• on a firm sleep surface, such as a firm crib mattress, which has been covered by a well-fitted sheet.
  • without any soft objects (pillows and toys) or loose bedding (blankets and sheets) in her bassinet, cradle, or crib.

Getting your Baby to Sleep

If you are having trouble getting your baby to sleep in a crib, consider using a bassinet or cradle instead. A full-size crib is sometimes too big for a newborn.

Swaddling often helps babies get to sleep, stay asleep, and get comforted quickly, especially when they are newborns.

Sleep-Deprived Parents

To help make sure everyone gets enough sleep, parents should try to take turns caring for their baby at night, take naps during the day when their baby is sleeping, and get help from family and friends when possible.

Dad can help a breastfeeding mom get more rest at night by changing the baby's diaper, bringing her to mom for the feeding, and putting her back to bed.

Week One Developmental Milestones

Developmental milestones in the first week of life? Most parents don't expect that their newborn baby is going to be able to do much besides eat, sleep, and cry. While it will be some time before you watch your baby's first steps and hear her first words, there are some important developmental milestones to look for, even at this age. In your baby's first week, you can usually expect her to:

  • Have a spontaneous or almost reflexive smile, which can occur as early as your baby's first few days of life and should be present by the time she is 10 weeks old. This is different than the social smile that occurs in response to something, like when you talk or sing to your baby. Babies develop the social smile a little later when they are one to two months old.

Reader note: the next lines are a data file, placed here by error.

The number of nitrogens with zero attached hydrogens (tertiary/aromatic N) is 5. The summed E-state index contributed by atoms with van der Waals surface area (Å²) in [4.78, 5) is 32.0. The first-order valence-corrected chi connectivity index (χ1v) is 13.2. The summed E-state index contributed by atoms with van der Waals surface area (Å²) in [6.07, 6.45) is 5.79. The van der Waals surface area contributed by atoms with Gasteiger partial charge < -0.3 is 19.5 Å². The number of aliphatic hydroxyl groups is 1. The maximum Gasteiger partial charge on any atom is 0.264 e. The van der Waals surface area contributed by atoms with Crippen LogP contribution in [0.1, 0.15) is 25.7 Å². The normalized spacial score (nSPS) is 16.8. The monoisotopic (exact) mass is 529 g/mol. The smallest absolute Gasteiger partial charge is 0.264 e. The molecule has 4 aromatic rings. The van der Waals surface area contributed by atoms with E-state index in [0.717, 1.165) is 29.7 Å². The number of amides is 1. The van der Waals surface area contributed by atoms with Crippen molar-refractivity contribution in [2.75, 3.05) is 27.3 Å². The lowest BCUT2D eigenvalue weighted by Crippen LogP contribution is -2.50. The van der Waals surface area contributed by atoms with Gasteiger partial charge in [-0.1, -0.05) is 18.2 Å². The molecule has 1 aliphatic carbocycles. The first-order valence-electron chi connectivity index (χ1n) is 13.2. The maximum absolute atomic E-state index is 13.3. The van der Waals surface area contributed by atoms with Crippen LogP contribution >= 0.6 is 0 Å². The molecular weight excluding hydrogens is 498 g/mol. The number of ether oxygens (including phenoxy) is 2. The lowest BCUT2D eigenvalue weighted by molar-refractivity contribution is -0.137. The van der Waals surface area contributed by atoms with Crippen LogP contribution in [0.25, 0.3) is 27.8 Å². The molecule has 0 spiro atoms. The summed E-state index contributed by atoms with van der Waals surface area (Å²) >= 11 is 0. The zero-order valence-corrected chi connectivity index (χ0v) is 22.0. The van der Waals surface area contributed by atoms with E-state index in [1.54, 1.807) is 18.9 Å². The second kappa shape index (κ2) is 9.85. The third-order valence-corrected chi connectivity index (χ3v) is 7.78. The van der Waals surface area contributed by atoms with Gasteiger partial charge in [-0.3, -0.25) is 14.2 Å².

• Have equal movements of her arms and legs on both sides of her body. For example, she shouldn't move one arm or one leg much more than the other, which could be a sign of injury or weakness.
  • Lift her head briefly when she is on her tummy, although remember that newborn babies have poor head control and need their head supported at all times.
  • Focus briefly on objects that are near her face and up to about 12 to 15 inches away, which is about the distance of a breastfeeding baby looking at her mother's face. She can also see simple, high contrast patterns and her vision will quickly mature over the next few months.

Your baby may also be able to respond to loud noises and look at and follow objects toward the midline of her face.

Week One Care Tips

Umbilical Cord Care

While parents used to be told to frequently put alcohol on their baby's umbilical cord until it falls off, they are just as likely to be told to not put any alcohol on it at all anymore. It is usually best to just ask your pediatrician what he or she recommends concerning umbilical cord care.

Sponge Baths

To avoid getting her umbilical cord too wet, it is usually best to give your baby a sponge bath until her cord falls off.

Diaper Changes

By the time she is five to seven days old, your baby will be needing a lot of diaper changes and should be having six or more wet diapers and three to four loose yellow stools each day.